Thanks Vishal - appreciate you writing this article and the insights. This is not a criticism of the ideas the investment legends have put forward - but to me they are still looking at it from the context of the current system (I guess the best they can do). Yet what if a country is insolvent for example? There are a few what-if's to ponder, but the current actions of governments (oddly globally coordinated and prompt) have set the stage for changes that won't be "capitalist" friendly (in my opinion).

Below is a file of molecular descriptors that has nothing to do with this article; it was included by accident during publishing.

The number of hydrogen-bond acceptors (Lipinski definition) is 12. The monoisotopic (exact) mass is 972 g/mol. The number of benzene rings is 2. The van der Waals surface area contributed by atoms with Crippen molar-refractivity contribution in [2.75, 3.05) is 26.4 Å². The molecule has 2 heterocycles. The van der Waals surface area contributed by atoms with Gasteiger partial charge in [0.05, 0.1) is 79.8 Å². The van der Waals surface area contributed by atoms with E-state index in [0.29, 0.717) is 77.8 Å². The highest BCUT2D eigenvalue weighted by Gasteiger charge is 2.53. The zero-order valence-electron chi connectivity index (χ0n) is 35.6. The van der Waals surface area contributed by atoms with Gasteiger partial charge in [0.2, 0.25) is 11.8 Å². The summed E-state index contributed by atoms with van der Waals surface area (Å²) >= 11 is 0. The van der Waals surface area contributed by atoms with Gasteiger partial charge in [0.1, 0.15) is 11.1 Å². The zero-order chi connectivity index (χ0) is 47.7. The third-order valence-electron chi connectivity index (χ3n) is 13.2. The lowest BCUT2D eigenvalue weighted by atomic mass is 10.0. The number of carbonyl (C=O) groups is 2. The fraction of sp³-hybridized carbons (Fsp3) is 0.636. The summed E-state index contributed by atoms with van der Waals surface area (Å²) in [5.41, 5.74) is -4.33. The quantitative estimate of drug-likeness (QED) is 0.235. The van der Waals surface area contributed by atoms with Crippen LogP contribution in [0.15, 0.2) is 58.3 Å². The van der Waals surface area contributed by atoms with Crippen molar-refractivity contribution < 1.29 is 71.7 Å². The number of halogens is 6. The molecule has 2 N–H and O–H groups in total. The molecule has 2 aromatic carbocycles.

Interesting interpretation, and agree PIIGS etc. will be challenged, but in the Australian context this conflates government and corporate debt (plus the ideology and politics of tax cuts re. the Treasurer's comments), while ignoring our massive personal debt? In global terms Australia's government debt is relatively modest a little over 40% of GDP , while being viewed as a safe haven and could well attract funding globally (ameliorated by an inevitable decline in tax income/base due to significant decline in temporary resident churn over or NOM, 'net financial contributors'). However, the elephant in the room is personal and household debt which is very high in global terms i.e. round 120+ %, with increased unemployment, hence reduced ability to service mortgages and loans in short and medium term. Maybe our political and economic narratives need to focus upon the well being of all individuals and households and not just the need for 'tax cuts' and/or 'trickle down effect'.